Total Joint Replacements, explants and Beyond Compliance

Total Joint Replacements, explants and Beyond Compliance

Summary

Most surgeons, manufacturers and regulators of implants believe that analysis of explants is an essential requirement in the monitoring of all Total Joint Replacements (TJRs). All the stakeholders in Beyond Compliance (BC) agreed with this initiative but at present we know of only four explants that have been sent to retrieval centres in the UK out of more than 400 BC revisions.

Beyond Compliance (www.beyondcompliance.org.uk) was set up about seven years ago as a voluntary system to oversee the introduction of new implants. We see analysis of explants as an important part of our monitoring service. Obviously we all hope that explants, removed for any reason, fail to show significant evidence of wear or other damage but, if they do, action may be required.

To make it work we all need to help change the mindset of surgeons and theatre staff who are involved in revision surgery.

Background

Between 2012-13 the House of Commons science and technology committee met, following the problems with metal-on-metal THRs, to discuss the regulation of medical implants in the EU and UK. The following is an excerpt from Hansard, written after the committee had deliberated.

“We call for the conservation and analysis of explanted joints to be made mandatory as part of the NJR reporting procedure.”

Clearly this initiative has not born fruit! There are now more than 38,000 implants in the BC process and, of these, just over 300 have been revised. As far as we know, so far, only four have been examined.

Several reasons have been put forward for this poor response and they include having patient consent and lack of co-operation from theatre staff.

Whose joint is it? Who does it actually belong to?

It is generally accepted that the implant belongs to the patient and we need consent to do anything with it. Next in line is the manufacturer. Many patients do not seem to trust the manufacturer to be entirely honest or diligent and neither do some surgeons. Manufacturers are aware of this and, by and large, they all seem to respect and trust the retrieval centres.

Sometimes solicitors will have a say in who owns a client’s implant, where there are ongoing medicolegal issues. It is very important that the implant can always be identified as “the correct one” and never gets lost.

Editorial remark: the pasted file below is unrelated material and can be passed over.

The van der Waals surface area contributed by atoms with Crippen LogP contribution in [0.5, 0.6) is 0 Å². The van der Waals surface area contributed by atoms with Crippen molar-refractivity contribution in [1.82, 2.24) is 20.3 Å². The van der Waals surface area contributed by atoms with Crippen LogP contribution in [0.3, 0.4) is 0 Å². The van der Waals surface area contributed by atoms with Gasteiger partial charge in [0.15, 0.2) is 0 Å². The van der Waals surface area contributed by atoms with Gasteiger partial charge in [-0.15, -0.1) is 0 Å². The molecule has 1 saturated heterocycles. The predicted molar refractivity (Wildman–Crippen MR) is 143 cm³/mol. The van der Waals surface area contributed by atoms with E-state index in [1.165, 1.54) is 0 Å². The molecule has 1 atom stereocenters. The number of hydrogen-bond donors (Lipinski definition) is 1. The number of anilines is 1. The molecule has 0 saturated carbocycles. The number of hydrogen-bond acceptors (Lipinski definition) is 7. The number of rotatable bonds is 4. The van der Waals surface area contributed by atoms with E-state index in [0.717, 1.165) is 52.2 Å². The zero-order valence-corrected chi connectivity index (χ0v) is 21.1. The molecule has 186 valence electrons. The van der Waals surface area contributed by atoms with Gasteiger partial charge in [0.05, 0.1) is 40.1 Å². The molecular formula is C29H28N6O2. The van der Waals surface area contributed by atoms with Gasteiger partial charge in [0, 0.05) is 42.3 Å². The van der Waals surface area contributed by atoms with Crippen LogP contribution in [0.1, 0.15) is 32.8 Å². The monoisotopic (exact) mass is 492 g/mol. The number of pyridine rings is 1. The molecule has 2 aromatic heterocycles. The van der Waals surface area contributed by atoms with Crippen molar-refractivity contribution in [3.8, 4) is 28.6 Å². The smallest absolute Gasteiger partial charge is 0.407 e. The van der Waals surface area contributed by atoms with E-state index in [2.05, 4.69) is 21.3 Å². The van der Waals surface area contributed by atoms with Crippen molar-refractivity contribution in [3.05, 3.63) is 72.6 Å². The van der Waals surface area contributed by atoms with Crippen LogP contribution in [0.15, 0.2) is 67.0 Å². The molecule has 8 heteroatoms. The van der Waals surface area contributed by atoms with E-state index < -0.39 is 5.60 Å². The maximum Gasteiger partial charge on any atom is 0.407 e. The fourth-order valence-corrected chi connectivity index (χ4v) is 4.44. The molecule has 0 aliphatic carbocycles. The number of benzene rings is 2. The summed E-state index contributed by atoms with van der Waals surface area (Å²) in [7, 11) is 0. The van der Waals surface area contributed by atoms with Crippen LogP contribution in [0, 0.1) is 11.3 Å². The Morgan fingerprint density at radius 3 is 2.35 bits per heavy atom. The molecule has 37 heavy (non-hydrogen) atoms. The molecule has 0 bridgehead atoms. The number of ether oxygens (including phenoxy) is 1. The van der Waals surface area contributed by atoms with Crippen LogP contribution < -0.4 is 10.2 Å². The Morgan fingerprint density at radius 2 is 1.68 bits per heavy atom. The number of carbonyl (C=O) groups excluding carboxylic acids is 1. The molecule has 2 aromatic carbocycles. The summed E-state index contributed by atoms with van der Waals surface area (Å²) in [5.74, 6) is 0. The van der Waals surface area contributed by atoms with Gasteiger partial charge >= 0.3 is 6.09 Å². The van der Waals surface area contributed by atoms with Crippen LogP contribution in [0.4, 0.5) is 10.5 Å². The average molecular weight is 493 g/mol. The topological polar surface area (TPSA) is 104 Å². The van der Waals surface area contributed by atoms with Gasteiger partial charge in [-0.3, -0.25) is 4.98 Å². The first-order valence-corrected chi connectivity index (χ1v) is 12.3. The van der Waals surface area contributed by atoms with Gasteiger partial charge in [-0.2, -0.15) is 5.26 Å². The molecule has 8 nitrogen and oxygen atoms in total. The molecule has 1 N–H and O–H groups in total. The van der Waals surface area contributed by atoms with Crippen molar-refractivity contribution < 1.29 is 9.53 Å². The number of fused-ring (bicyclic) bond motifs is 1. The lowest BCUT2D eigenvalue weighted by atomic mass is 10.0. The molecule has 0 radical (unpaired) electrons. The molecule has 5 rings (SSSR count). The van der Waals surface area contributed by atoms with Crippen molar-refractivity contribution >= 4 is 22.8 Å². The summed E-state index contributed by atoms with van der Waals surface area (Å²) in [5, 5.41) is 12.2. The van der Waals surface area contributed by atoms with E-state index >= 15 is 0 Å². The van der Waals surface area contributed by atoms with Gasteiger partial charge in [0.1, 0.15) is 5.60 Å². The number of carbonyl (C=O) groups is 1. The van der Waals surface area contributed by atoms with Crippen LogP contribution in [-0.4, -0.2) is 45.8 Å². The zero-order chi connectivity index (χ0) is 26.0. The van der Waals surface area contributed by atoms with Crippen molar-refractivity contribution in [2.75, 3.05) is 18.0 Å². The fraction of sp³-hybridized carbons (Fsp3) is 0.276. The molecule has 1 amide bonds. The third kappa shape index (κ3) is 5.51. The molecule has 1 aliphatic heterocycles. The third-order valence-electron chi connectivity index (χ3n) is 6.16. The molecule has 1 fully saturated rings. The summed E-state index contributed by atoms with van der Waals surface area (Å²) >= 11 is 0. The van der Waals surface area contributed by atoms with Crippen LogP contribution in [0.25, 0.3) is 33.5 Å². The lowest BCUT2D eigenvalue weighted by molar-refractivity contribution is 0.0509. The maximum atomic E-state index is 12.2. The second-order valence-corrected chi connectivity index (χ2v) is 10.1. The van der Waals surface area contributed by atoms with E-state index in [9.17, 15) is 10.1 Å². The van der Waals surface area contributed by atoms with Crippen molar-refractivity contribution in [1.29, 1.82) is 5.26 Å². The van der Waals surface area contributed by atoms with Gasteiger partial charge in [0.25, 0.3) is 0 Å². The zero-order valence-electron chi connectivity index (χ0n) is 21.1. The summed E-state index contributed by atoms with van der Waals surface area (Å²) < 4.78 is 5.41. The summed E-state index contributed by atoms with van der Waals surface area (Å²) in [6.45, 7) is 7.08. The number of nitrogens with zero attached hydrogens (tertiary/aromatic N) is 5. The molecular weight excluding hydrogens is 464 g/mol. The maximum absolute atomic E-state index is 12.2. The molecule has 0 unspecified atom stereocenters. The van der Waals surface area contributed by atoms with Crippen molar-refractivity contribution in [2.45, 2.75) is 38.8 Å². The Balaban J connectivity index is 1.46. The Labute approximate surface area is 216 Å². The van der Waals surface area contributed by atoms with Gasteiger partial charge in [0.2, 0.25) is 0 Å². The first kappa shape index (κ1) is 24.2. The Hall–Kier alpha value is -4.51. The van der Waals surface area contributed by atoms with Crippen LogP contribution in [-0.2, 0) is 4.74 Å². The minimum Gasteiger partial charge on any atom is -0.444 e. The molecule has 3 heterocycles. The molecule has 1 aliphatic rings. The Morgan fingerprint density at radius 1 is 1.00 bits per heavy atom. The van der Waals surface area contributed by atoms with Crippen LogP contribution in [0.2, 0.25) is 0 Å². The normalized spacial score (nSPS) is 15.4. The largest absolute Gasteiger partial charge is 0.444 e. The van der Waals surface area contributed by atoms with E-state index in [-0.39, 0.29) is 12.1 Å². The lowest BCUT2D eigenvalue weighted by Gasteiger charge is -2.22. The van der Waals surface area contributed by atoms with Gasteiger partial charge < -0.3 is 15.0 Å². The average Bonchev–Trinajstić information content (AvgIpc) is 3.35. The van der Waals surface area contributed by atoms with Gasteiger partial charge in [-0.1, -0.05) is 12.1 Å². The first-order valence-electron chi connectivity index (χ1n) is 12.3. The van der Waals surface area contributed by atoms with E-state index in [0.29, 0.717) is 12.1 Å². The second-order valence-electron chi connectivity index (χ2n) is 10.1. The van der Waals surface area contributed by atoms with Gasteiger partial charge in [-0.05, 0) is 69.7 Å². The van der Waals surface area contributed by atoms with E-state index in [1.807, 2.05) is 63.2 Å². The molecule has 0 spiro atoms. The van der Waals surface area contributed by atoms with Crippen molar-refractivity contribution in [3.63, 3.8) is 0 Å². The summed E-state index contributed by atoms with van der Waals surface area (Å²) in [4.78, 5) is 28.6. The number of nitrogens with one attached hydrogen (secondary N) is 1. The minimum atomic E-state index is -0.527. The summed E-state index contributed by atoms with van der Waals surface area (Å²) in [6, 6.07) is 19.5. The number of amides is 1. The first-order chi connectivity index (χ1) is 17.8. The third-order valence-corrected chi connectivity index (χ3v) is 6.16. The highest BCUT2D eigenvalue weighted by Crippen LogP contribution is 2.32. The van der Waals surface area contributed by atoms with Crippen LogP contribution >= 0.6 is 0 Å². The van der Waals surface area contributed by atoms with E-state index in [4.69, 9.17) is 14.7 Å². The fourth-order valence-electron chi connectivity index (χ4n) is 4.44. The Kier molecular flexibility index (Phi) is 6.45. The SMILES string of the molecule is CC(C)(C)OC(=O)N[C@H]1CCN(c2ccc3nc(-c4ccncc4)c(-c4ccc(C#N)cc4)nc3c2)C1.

Beyond Compliance Explant Alliance

There are four centres in the alliance. They are Southampton, London Implant Retrieval centre (LIRC) at the Royal National Orthopaedic Hospital (RNOH), www.lirc.co.uk, Leeds and the Northern Retrieval Registry (NRR) in Newcastle, http://www.retrievalregistry.com.

The LIRC and the NRR will stock hospitals with the explant carriers ready for use. NRR have a group of hospitals, which they serve on a comprehensive basis, and this will continue.

LIRC have recently been developing a process with Northgate Public Services (the company who provides the IT platform for Beyond Compliance and the National Joint Registry), to facilitate both the carriage and the initial assessment of an implant for all those other hospitals who would like to be involved and where BC implants are regularly used and, when indicated, revised. It is intended to work as follows:

The surgeon places the implant into the container in the theatre without interfering with it in any way. The container is sealed and sent to LIRC with the clinical data.

On receipt of the implant, the LIRC will document all the components details, note any obvious abnormal finding, photograph it, decontaminate it and securely store it for further onward or local assessment.

 

The alliance has developed a standardised list of available assessments to be followed as indicated by the circumstances. Histological examination of the local tissues to the joint is also essential.

 

Funding

It is anticipated that providing an operating theatre with a container will be free of charge, but the manufacturer who agrees to join the scheme will be charged a basic fee for the initial process.

The full forensic assessment will be costed out on the basis of what is going to be required and the retrieval centres each have a list of fees.

 

Transparency

It is intended that all details of these arrangements will be published on the BC website.

Comments from manufacturers, surgeons and anyone interested in supporting this initiative are more than welcome. It is very much hoped that all manufacturers will help by encouraging the use of this service. A negative report must be good for the portfolio.

 

 

Authors

Alister Hart, John Skinner and Harry Hothi, London Implant Retrieval Centre

David Langton, and Tom Joyce, Northern Retrieval Registry

Richard Armstrong, Northgate Public Services

Keith Tucker, FRCS Chairman of the Beyond Compliance Advisory Group, on behalf of the Beyond Compliance Explant Alliance

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